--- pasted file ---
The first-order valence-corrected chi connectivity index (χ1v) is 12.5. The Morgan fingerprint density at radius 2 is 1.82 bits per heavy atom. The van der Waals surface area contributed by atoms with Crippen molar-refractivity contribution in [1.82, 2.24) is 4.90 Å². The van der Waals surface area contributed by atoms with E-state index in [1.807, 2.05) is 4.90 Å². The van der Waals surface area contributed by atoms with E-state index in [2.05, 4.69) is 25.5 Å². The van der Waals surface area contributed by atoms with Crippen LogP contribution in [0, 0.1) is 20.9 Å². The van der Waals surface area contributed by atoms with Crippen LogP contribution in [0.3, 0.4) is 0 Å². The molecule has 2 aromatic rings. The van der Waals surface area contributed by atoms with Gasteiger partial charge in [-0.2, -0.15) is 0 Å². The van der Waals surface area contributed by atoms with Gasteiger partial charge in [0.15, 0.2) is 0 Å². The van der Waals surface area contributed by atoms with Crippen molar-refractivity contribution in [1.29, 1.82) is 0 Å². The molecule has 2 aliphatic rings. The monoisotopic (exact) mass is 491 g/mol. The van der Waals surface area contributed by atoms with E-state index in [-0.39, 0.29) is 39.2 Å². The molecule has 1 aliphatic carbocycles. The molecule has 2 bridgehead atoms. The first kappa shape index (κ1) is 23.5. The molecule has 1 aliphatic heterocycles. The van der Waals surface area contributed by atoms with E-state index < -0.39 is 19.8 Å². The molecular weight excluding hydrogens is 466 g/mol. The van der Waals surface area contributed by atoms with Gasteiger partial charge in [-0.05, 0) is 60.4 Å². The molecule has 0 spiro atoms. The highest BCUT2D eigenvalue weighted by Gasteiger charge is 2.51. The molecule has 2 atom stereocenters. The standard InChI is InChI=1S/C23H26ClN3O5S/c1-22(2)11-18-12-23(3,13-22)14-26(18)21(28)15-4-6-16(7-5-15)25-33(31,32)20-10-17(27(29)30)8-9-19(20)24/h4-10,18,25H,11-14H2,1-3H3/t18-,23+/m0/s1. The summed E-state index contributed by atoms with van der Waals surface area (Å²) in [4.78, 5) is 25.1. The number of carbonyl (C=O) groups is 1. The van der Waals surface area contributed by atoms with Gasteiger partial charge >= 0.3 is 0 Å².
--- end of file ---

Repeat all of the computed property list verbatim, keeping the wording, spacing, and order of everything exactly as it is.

The first-order valence-corrected chi connectivity index (χ1v) is 12.5. The Morgan fingerprint density at radius 2 is 1.82 bits per heavy atom. The van der Waals surface area contributed by atoms with Crippen molar-refractivity contribution in [1.82, 2.24) is 4.90 Å². The van der Waals surface area contributed by atoms with E-state index in [1.807, 2.05) is 4.90 Å². The van der Waals surface area contributed by atoms with E-state index in [2.05, 4.69) is 25.5 Å². The van der Waals surface area contributed by atoms with Crippen LogP contribution in [0, 0.1) is 20.9 Å². The van der Waals surface area contributed by atoms with Crippen LogP contribution in [0.3, 0.4) is 0 Å². The molecule has 2 aromatic rings. The van der Waals surface area contributed by atoms with Gasteiger partial charge in [-0.2, -0.15) is 0 Å². The van der Waals surface area contributed by atoms with Gasteiger partial charge in [0.15, 0.2) is 0 Å². The van der Waals surface area contributed by atoms with Crippen molar-refractivity contribution in [1.29, 1.82) is 0 Å². The molecule has 2 aliphatic rings. The monoisotopic (exact) mass is 491 g/mol. The van der Waals surface area contributed by atoms with E-state index in [-0.39, 0.29) is 39.2 Å². The molecule has 1 aliphatic carbocycles. The molecule has 2 bridgehead atoms. The first kappa shape index (κ1) is 23.5. The molecule has 1 aliphatic heterocycles. The van der Waals surface area contributed by atoms with E-state index < -0.39 is 19.8 Å². The molecular weight excluding hydrogens is 466 g/mol. The van der Waals surface area contributed by atoms with Gasteiger partial charge in [-0.05, 0) is 60.4 Å². The molecule has 0 spiro atoms. The highest BCUT2D eigenvalue weighted by Gasteiger charge is 2.51. The molecule has 2 atom stereocenters. The standard InChI is InChI=1S/C23H26ClN3O5S/c1-22(2)11-18-12-23(3,13-22)14-26(18)21(28)15-4-6-16(7-5-15)25-33(31,32)20-10-17(27(29)30)8-9-19(20)24/h4-10,18,25H,11-14H2,1-3H3/t18-,23+/m0/s1. The summed E-state index contributed by atoms with van der Waals surface area (Å²) in [4.78, 5) is 25.1. The number of carbonyl (C=O) groups is 1. The van der Waals surface area contributed by atoms with Gasteiger partial charge >= 0.3 is 0 Å².